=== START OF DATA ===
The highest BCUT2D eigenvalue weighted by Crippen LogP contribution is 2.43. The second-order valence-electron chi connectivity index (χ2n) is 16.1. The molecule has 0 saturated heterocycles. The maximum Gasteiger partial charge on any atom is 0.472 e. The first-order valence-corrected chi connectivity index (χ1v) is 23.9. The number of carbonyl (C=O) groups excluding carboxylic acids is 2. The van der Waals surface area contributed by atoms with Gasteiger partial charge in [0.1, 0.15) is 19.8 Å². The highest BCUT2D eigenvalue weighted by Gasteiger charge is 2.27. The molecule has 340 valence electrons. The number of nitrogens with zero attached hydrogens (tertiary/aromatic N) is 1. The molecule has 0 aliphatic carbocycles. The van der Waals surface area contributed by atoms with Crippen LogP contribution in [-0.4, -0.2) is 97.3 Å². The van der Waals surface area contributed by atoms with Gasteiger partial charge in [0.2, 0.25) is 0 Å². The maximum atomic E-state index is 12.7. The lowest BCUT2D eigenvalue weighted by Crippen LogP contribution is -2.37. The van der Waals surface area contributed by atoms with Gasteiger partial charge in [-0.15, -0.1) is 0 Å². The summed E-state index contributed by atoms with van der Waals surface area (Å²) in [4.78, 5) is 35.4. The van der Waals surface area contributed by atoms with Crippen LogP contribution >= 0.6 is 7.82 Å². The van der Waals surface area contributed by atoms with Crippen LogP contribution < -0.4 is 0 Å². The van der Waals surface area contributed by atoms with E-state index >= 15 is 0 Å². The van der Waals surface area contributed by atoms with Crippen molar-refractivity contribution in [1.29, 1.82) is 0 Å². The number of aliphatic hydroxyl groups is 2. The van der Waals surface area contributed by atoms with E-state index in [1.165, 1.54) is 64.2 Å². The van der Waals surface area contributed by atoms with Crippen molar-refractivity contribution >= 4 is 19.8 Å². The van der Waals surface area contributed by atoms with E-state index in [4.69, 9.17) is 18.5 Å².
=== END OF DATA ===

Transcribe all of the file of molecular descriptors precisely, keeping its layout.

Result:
The highest BCUT2D eigenvalue weighted by Crippen LogP contribution is 2.43. The second-order valence-electron chi connectivity index (χ2n) is 16.1. The molecule has 0 saturated heterocycles. The maximum Gasteiger partial charge on any atom is 0.472 e. The first-order valence-corrected chi connectivity index (χ1v) is 23.9. The number of carbonyl (C=O) groups excluding carboxylic acids is 2. The van der Waals surface area contributed by atoms with Gasteiger partial charge in [0.1, 0.15) is 19.8 Å². The highest BCUT2D eigenvalue weighted by Gasteiger charge is 2.27. The molecule has 340 valence electrons. The number of nitrogens with zero attached hydrogens (tertiary/aromatic N) is 1. The molecule has 0 aliphatic carbocycles. The van der Waals surface area contributed by atoms with Crippen LogP contribution in [-0.4, -0.2) is 97.3 Å². The van der Waals surface area contributed by atoms with Gasteiger partial charge in [0.2, 0.25) is 0 Å². The maximum atomic E-state index is 12.7. The lowest BCUT2D eigenvalue weighted by Crippen LogP contribution is -2.37. The van der Waals surface area contributed by atoms with Gasteiger partial charge in [-0.15, -0.1) is 0 Å². The summed E-state index contributed by atoms with van der Waals surface area (Å²) in [4.78, 5) is 35.4. The van der Waals surface area contributed by atoms with Crippen LogP contribution >= 0.6 is 7.82 Å². The van der Waals surface area contributed by atoms with Crippen LogP contribution < -0.4 is 0 Å². The van der Waals surface area contributed by atoms with E-state index >= 15 is 0 Å². The van der Waals surface area contributed by atoms with Crippen molar-refractivity contribution in [1.29, 1.82) is 0 Å². The number of aliphatic hydroxyl groups is 2. The van der Waals surface area contributed by atoms with E-state index in [1.165, 1.54) is 64.2 Å². The van der Waals surface area contributed by atoms with Crippen molar-refractivity contribution >= 4 is 19.8 Å². The van der Waals surface area contributed by atoms with E-state index in [4.69, 9.17) is 18.5 Å².